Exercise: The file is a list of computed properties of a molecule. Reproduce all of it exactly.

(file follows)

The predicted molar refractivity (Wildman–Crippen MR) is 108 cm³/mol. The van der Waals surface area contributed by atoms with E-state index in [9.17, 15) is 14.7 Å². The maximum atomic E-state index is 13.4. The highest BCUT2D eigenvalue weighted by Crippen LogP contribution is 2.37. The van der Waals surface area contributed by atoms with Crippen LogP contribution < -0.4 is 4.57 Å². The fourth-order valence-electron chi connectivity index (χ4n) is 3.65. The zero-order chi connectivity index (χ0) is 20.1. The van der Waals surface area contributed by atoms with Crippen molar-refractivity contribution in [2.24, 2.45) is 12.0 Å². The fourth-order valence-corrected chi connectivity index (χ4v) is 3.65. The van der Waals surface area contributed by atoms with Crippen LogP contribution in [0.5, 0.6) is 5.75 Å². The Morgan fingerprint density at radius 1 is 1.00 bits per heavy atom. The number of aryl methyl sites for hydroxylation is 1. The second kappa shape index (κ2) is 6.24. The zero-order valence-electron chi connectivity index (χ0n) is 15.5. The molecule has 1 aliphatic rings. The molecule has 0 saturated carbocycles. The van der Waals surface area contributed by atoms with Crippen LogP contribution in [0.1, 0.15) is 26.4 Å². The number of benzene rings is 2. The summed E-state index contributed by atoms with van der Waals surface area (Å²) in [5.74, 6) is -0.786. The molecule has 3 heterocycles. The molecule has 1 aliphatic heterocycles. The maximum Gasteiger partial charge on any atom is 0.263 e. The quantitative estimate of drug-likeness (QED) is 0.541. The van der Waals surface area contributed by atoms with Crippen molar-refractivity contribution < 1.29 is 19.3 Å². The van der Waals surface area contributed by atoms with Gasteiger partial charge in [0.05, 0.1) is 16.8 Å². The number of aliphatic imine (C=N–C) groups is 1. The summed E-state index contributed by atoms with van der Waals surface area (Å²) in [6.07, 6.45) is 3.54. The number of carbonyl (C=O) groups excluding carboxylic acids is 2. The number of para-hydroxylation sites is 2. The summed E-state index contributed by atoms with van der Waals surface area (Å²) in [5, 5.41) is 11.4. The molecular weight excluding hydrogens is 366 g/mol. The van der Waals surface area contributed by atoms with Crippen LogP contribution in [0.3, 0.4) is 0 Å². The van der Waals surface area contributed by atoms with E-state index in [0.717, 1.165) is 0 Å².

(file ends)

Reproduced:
The predicted molar refractivity (Wildman–Crippen MR) is 108 cm³/mol. The van der Waals surface area contributed by atoms with E-state index in [9.17, 15) is 14.7 Å². The maximum atomic E-state index is 13.4. The highest BCUT2D eigenvalue weighted by Crippen LogP contribution is 2.37. The van der Waals surface area contributed by atoms with Crippen LogP contribution < -0.4 is 4.57 Å². The fourth-order valence-electron chi connectivity index (χ4n) is 3.65. The zero-order chi connectivity index (χ0) is 20.1. The van der Waals surface area contributed by atoms with Crippen molar-refractivity contribution in [2.24, 2.45) is 12.0 Å². The fourth-order valence-corrected chi connectivity index (χ4v) is 3.65. The van der Waals surface area contributed by atoms with Crippen LogP contribution in [0.5, 0.6) is 5.75 Å². The Morgan fingerprint density at radius 1 is 1.00 bits per heavy atom. The number of aryl methyl sites for hydroxylation is 1. The second kappa shape index (κ2) is 6.24. The zero-order valence-electron chi connectivity index (χ0n) is 15.5. The molecule has 1 aliphatic rings. The molecule has 0 saturated carbocycles. The van der Waals surface area contributed by atoms with Crippen LogP contribution in [0.1, 0.15) is 26.4 Å². The number of benzene rings is 2. The summed E-state index contributed by atoms with van der Waals surface area (Å²) in [5.74, 6) is -0.786. The molecule has 3 heterocycles. The molecule has 1 aliphatic heterocycles. The maximum Gasteiger partial charge on any atom is 0.263 e. The quantitative estimate of drug-likeness (QED) is 0.541. The van der Waals surface area contributed by atoms with Crippen molar-refractivity contribution < 1.29 is 19.3 Å². The van der Waals surface area contributed by atoms with Gasteiger partial charge in [0.05, 0.1) is 16.8 Å². The number of aliphatic imine (C=N–C) groups is 1. The summed E-state index contributed by atoms with van der Waals surface area (Å²) in [6.07, 6.45) is 3.54. The number of carbonyl (C=O) groups excluding carboxylic acids is 2. The number of para-hydroxylation sites is 2. The summed E-state index contributed by atoms with van der Waals surface area (Å²) in [5, 5.41) is 11.4. The molecular weight excluding hydrogens is 366 g/mol. The van der Waals surface area contributed by atoms with Crippen LogP contribution in [0.3, 0.4) is 0 Å². The van der Waals surface area contributed by atoms with E-state index in [0.717, 1.165) is 0 Å².